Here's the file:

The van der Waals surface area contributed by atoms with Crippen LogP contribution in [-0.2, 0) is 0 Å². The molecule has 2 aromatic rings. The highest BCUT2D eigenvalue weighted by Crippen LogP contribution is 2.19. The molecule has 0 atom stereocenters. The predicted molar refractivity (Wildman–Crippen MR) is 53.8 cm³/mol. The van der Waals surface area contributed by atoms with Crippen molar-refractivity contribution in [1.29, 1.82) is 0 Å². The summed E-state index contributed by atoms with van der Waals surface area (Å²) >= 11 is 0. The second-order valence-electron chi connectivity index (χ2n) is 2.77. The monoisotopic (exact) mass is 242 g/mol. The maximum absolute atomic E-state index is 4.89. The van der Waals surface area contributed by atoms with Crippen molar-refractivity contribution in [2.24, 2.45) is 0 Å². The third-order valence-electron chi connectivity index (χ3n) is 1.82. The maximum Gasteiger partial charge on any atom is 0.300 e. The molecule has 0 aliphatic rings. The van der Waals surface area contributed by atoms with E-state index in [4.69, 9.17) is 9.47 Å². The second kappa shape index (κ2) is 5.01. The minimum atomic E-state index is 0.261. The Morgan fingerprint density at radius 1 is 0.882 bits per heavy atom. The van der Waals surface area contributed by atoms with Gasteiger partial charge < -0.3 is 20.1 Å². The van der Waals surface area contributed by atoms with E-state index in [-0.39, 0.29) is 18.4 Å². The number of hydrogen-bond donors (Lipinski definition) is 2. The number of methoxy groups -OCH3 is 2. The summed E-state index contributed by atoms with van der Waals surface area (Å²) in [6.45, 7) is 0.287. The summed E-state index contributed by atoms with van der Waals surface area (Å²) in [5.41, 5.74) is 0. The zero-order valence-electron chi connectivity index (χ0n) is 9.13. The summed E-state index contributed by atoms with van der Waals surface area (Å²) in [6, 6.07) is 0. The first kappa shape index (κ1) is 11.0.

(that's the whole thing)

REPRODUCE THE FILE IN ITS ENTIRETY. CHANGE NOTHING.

The van der Waals surface area contributed by atoms with Crippen LogP contribution in [-0.2, 0) is 0 Å². The molecule has 2 aromatic rings. The highest BCUT2D eigenvalue weighted by Crippen LogP contribution is 2.19. The molecule has 0 atom stereocenters. The predicted molar refractivity (Wildman–Crippen MR) is 53.8 cm³/mol. The van der Waals surface area contributed by atoms with Crippen molar-refractivity contribution in [1.29, 1.82) is 0 Å². The summed E-state index contributed by atoms with van der Waals surface area (Å²) >= 11 is 0. The second-order valence-electron chi connectivity index (χ2n) is 2.77. The monoisotopic (exact) mass is 242 g/mol. The maximum absolute atomic E-state index is 4.89. The van der Waals surface area contributed by atoms with Crippen molar-refractivity contribution in [2.24, 2.45) is 0 Å². The third-order valence-electron chi connectivity index (χ3n) is 1.82. The maximum Gasteiger partial charge on any atom is 0.300 e. The molecule has 0 aliphatic rings. The van der Waals surface area contributed by atoms with E-state index in [4.69, 9.17) is 9.47 Å². The second kappa shape index (κ2) is 5.01. The minimum atomic E-state index is 0.261. The Morgan fingerprint density at radius 1 is 0.882 bits per heavy atom. The van der Waals surface area contributed by atoms with Gasteiger partial charge < -0.3 is 20.1 Å². The van der Waals surface area contributed by atoms with E-state index in [-0.39, 0.29) is 18.4 Å². The number of hydrogen-bond donors (Lipinski definition) is 2. The number of methoxy groups -OCH3 is 2. The summed E-state index contributed by atoms with van der Waals surface area (Å²) in [6.45, 7) is 0.287. The summed E-state index contributed by atoms with van der Waals surface area (Å²) in [5.41, 5.74) is 0. The zero-order valence-electron chi connectivity index (χ0n) is 9.13. The summed E-state index contributed by atoms with van der Waals surface area (Å²) in [6, 6.07) is 0. The first kappa shape index (κ1) is 11.0.